3 Lessons of 3 Years

Yesterday, my sweet husband and I celebrated our third-year anniversary. It’s been a good three years. In many ways, it’s been a hard three years because of the circumstances that have surrounded us. However, in the midst of painful circumstances, it has been such a blessing to have each other to spur on in the Lord, to lean on, and to enjoin each other to keep putting one foot in front of the other. I am very blessed that when God picked out my future husband, He gave me such a great guy. The three years have been an adventure to be sure, but there’s no one I would rather be by my side as we ride the roller coaster of life.

Although three years, may not seem like much in the grand scheme of things, you can learn a lot in just a short time of being married. I’m sure that the years ahead will hold many more lessons and insights, and hopefully I’ll be able to write about those too. In the meantime, here are three important things that I’ve learned from our marriage:

  • Say “I Love You” often If you think you’ve said it enough, keep saying it. – One of the things I most appreciate about my husband is that he says “I love you” a lot. If you listened to our everyday conversations, it is full with expressions of our affection.  I suppose some people could think that this could get old, that as the years pass on you don’t need to say it as much. However, I’ve found that I need the “I love you’s” now just as much as when we were first married, maybe more. After all, after being married for a while you are familiar with each other and it can be easy to assume that your spouse knows how you feel. My husband never makes that assumption – he says I love you often, and he says it with feeling, letting me know it’s not just the words that he says, but the way that he feels.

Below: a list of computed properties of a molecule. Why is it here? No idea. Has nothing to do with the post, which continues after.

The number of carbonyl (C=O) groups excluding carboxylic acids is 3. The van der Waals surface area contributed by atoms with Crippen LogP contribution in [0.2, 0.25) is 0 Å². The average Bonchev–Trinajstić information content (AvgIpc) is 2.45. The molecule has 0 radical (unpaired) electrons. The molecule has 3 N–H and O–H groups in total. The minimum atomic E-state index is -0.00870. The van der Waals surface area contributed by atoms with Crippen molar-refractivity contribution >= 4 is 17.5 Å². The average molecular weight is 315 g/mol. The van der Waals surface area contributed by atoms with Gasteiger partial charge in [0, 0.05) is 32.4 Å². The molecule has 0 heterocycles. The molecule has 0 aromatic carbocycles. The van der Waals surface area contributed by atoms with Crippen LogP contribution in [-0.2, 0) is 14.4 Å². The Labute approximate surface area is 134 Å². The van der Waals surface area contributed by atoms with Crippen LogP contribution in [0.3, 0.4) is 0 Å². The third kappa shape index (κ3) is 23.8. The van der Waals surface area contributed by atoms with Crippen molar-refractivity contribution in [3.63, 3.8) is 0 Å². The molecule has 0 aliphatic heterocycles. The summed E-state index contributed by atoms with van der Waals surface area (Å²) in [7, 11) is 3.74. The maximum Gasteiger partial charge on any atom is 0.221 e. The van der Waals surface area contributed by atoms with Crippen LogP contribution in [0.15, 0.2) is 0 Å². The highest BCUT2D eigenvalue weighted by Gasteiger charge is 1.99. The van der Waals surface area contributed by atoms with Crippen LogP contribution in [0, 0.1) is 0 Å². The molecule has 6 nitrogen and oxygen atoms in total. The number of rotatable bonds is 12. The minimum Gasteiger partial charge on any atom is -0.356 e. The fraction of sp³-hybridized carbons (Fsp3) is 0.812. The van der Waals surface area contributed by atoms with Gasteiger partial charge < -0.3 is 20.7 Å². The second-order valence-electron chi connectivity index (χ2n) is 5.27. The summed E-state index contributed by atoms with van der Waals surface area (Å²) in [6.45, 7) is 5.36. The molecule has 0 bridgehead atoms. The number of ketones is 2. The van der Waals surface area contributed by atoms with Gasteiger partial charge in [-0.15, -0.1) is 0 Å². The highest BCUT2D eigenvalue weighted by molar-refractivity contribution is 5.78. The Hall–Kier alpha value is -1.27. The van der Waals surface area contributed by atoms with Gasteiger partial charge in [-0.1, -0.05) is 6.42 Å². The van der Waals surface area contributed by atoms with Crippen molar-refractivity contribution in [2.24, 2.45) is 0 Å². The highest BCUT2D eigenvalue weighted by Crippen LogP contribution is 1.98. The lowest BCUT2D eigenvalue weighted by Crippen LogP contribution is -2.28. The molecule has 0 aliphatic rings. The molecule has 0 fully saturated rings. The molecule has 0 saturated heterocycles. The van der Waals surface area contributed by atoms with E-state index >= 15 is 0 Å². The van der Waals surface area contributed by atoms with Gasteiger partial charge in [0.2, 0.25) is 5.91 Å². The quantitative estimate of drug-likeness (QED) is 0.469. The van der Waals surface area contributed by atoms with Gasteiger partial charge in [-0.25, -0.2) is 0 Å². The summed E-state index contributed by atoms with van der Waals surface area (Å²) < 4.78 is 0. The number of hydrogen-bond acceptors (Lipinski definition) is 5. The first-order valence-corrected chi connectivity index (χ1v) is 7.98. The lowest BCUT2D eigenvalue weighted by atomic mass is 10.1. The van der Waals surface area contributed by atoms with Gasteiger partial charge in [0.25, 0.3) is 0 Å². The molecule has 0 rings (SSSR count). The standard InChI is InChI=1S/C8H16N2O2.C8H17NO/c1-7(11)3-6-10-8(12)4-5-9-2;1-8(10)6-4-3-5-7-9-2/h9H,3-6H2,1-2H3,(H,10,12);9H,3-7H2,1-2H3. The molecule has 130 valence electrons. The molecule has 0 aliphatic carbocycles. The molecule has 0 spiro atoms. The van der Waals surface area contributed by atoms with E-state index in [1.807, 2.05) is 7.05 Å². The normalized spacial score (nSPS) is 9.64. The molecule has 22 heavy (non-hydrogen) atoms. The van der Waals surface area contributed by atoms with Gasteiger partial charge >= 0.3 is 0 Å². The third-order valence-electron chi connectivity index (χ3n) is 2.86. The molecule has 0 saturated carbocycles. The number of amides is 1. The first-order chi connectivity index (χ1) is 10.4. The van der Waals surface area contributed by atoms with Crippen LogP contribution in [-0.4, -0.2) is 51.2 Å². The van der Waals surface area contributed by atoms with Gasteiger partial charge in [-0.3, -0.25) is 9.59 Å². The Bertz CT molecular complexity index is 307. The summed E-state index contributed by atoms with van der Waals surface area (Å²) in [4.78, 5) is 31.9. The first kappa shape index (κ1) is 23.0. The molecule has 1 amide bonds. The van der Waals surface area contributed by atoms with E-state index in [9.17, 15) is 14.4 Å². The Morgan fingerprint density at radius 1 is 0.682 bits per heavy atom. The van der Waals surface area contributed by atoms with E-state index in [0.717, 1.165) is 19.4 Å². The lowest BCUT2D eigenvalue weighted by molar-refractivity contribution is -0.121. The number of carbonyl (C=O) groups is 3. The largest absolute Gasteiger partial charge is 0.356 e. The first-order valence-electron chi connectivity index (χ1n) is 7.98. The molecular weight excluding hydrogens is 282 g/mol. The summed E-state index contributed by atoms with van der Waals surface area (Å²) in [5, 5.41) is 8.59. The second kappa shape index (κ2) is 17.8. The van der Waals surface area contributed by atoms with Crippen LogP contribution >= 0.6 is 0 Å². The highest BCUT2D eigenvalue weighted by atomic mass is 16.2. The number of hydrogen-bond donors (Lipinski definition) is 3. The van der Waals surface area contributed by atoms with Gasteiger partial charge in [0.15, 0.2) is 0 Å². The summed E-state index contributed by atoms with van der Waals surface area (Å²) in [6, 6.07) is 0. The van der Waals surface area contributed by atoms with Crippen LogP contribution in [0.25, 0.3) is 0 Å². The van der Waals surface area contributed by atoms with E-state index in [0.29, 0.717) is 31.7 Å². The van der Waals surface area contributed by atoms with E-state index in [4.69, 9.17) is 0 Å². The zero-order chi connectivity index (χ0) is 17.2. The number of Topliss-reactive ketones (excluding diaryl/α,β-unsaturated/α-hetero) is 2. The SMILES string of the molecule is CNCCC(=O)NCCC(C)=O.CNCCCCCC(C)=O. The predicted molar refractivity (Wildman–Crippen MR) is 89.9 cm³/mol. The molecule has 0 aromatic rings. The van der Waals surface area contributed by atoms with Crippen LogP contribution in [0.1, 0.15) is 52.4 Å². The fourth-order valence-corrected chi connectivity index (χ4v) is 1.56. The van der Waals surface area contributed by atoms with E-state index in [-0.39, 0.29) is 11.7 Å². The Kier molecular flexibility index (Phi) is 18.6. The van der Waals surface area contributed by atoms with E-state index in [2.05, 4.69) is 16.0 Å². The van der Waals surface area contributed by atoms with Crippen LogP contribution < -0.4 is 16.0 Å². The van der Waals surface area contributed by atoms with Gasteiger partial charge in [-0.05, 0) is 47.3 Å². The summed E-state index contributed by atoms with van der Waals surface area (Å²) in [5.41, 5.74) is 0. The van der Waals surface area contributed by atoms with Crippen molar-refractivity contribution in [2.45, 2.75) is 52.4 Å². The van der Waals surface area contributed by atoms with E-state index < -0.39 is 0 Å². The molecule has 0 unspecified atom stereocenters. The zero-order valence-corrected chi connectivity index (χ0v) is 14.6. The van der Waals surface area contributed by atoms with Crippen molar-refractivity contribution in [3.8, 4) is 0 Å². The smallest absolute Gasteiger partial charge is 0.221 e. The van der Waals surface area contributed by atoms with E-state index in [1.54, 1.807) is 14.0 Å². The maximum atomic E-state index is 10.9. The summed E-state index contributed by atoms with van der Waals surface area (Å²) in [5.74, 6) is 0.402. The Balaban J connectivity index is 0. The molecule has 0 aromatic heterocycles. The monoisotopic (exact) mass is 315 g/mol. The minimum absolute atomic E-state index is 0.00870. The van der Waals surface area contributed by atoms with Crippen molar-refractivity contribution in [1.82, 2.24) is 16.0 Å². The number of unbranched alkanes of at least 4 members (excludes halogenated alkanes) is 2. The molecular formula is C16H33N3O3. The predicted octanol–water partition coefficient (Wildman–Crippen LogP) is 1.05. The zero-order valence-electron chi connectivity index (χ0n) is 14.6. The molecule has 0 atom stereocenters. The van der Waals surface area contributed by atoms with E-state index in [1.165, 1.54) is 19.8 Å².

• There’s no substitute for sacrifice.  – People go to all sorts of extremes to put their love on display. They buy extravagant gifts; they hire skywriters; they take exotic trips. What I’ve learned though is that there is very little that is more meaningful in your marriage than when you sacrifice what you want for the good of the other, or the good of the marriage. It’s not easy and in all likelihood your husband or wife recognizes that, and will appreciate it all the more. Scripture is replete with the admonition to serve others selflessly; no where should this be more prominent than in our marriages.

 

  • Keep trusting in God. Keep encouraging each other. – Another one of the things that I appreciate about my husband is that he lives the truth of this statement. When I’m concerned about what comes next, he points me back to our Savior. When I’m frustrated with the way things are going, he encourages me to take the next step. It’s a characteristic of his that I hope I emulate the more that we are married. It’s tempting to put your trust in your spouse, and although you should trust them, ultimately your trust must reside with God. Your spouse will sometimes fail; He never will. At the same time, it’s important that you keep cheering on your spouse – to be the person that God has called them to be. Point them to God, and then encourage them to follow Him.

Scripture makes it clear that God gave us marriage for our good. However, a good marriage doesn’t come without some work. These are just three lessons that I have learned in my short time being married. I’m looking forward to many more lessons, and many more years to come!

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